Jo Ingles

Jo Ingles is a professional journalist who covers politics and Ohio government for the Ohio Public Radio and Television for the Ohio Public Radio and Television Statehouse News Bureau. She reports on issues of importance to Ohioans including education, legislation, politics, and life and death issues such as capital punishment.

After working for more than a decade at WOSU-AM, Jo was hired by the Ohio Public Radio/TV News Bureau in 1999. Her work has been featured on national networks such as National Public Radio, Marketplace, the Great Lakes Radio Consortium and the BBC. She is often a guest on radio talk shows heard on Ohio’s public radio stations. In addition, she’s a regular guest on WOSU-TV’s “Columbus on the Record” and ONN’s “Capitol Square”. Jo also writes for respected publications such as Columbus Monthly and the Reuters News Service.

She has won many awards for her work across all of those platforms. She is currently the president of the Ohio Radio and TV Correspondent’s Association, a board member for the Ohio Legislative Correspondent’s Association and a board member for the Ohio Associated Press Broadcasters. Jo also works as the Media Adviser for the Ohio Wesleyan University Transcript newspaper and OWU radio.

As COVID-19 related job losses continue to affect thousands of Ohioans, many are in danger of losing their homes. A bill that’s been introduced by a Democratic state representative could help some of them. 

The state’s largest teachers’ union says schools in areas where coronavirus poses a threat should plan to start online this fall. 

The criminal activities Ohio’s House speaker and some other political operatives are accused of doing couldn’t have happened without one thing – dark money. Statehouse correspondent Jo Ingles says this scandal is renewing calls for reform from watchdog groups.

Attorneys in Ohio who need to get some continuing education credits to remain in good standing now have one more way they can do it. They can get two of those credits if they work the polls.

U.S. Education Secretary Betsy Devos came to a Columbus suburb to talk about school choice. And some local elected officials are miffed that they weren’t even aware of it until after the fact.

It’s been just over 24 hours since Ohio House Speaker Larry Householder was arrested and charged with bribery and racketeering. And since that time, the chorus calling for his resignation has grown. 

Ohio House Speaker Larry Householder (R-Glenford) has been arrested in connection to a $61 million public corruption racketeering conspiracy case. He and four other defendants are alleged to have been critical players in the push to pass a controversial piece of legislation that upended the state's energy policy.

Former Ohio Governor and 2016 Republican presidential candidate John Kasich will be speaking at the upcoming Democratic National Convention for likely nominee Joe Biden. While Ohio Democrats are criticizing the choice, there are reasons they could benefit from Kasich's appearance.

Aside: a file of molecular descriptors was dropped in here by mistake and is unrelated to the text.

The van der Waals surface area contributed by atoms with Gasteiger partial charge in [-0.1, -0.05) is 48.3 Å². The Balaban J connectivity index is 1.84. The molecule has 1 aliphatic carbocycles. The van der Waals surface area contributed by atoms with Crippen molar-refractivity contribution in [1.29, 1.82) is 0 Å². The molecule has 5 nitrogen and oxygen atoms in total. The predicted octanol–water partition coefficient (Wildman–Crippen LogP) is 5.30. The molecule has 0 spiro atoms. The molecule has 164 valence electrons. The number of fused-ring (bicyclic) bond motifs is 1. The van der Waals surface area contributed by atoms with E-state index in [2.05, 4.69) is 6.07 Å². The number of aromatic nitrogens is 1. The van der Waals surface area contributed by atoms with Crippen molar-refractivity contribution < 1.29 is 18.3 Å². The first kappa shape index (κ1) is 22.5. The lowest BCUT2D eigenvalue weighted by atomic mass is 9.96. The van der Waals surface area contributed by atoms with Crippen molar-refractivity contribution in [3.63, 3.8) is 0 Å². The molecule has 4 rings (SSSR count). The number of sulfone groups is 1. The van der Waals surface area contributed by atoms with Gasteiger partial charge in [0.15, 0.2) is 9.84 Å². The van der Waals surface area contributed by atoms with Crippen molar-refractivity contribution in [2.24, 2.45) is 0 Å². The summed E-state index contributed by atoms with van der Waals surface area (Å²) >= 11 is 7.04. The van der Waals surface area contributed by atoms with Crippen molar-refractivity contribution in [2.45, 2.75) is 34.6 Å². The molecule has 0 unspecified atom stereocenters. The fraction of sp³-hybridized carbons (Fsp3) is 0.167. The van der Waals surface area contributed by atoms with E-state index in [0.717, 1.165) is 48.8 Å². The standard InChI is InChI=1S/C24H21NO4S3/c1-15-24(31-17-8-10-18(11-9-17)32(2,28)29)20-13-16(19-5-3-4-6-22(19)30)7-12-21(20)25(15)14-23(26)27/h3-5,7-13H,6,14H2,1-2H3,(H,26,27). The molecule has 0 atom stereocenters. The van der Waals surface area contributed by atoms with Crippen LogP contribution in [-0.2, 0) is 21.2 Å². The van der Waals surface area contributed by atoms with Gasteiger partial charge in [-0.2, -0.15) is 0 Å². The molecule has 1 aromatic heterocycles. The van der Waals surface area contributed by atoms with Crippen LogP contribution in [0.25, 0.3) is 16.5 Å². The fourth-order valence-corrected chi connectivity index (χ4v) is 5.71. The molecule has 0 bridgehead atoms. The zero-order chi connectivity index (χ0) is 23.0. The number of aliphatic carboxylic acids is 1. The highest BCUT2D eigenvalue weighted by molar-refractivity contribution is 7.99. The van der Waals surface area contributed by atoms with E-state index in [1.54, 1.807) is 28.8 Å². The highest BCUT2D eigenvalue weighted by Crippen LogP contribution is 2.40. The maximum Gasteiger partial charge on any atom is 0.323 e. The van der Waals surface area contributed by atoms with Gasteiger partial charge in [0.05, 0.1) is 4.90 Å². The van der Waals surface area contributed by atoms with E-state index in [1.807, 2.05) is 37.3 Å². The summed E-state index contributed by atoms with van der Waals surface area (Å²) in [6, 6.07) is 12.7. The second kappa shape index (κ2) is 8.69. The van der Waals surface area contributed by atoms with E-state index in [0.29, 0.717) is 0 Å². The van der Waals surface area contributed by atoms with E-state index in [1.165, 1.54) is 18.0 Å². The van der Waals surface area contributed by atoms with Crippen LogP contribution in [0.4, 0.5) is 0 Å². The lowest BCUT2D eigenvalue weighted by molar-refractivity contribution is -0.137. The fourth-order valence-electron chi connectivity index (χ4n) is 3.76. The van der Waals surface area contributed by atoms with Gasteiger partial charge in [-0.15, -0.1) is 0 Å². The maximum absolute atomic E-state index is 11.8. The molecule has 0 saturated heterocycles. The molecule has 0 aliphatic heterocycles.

A new report shows before the pandemic hit, only three of the ten most common jobs in Ohio actually paid employees enough to afford a basic two-bedroom apartment. Now, the report notes the situation has worsened. 

Gov. Mike DeWine cast his first non-budget veto, striking down a bill that would lower the fines for violating orders issued by him, his health director or local health departments. And this veto was expected.

As school districts unveil their plans for resuming school this fall, some teachers are anxious about returning to their classrooms. 

Four state employees who opposed paying union dues have settled a lawsuit they filed against the state last year. And both sides are declaring themselves winners. 

Some Ohio House Democrats have introduced a bill that would allow their staffers to unionize. This comes after furor over communication about a staffer testing positive for COVID-19. 

Ohio has been added to a list of states from which people are not allowed to enter New York, New Jersey or Connecticut without first quarantining for 14 days. And business leaders here worry that will hurt Ohio’s companies as they are trying to recover from the effects of the pandemic.

12 Ohio counties are under an order by Gov. Mike DeWine to wear masks in indoor spaces and outdoors in areas where social distancing isn’t possible. That order is meant to reduce coronavirus rates in areas of the state where the virus is raging out of control. But the mask mandate is being met with mixed reactions.

Twelve Ohio counties are under an order by Gov. Mike DeWine to wear masks in indoor spaces and outdoors where social distancing isn’t possible.

That order is meant to reduce coronavirus rates in areas of the state where the virus is raging out of control, but it's being met with somewhat mixed reaction.

As preparations continue for the November vote, elections officials are struggling with how to allow safe access for all voters. And part of that strategy involves creating barriers.

Republican House Speaker Larry Householder’s office is reinstituting its work from home policy. This comes after at least one House employee was put on administrative following testing positive for COVID-19. And some Democratic members are furious, saying they’ve been kept in the dark.

Recent vandalism to the Ohio Statehouse and other high- profile government buildings has prompted an outcry from some of the state’s top leaders. Now, Ohio lawmakers are considering a bill that would allow the Ohio Attorney General to go after those who damage public buildings.

The leader of Ohio’s Black state lawmakers’ group is the first Ohio legislator known to be diagnosed with COVID-19. Representative Stephanie Howse says she’s experiencing mild symptoms since being diagnosed a couple of days ago.

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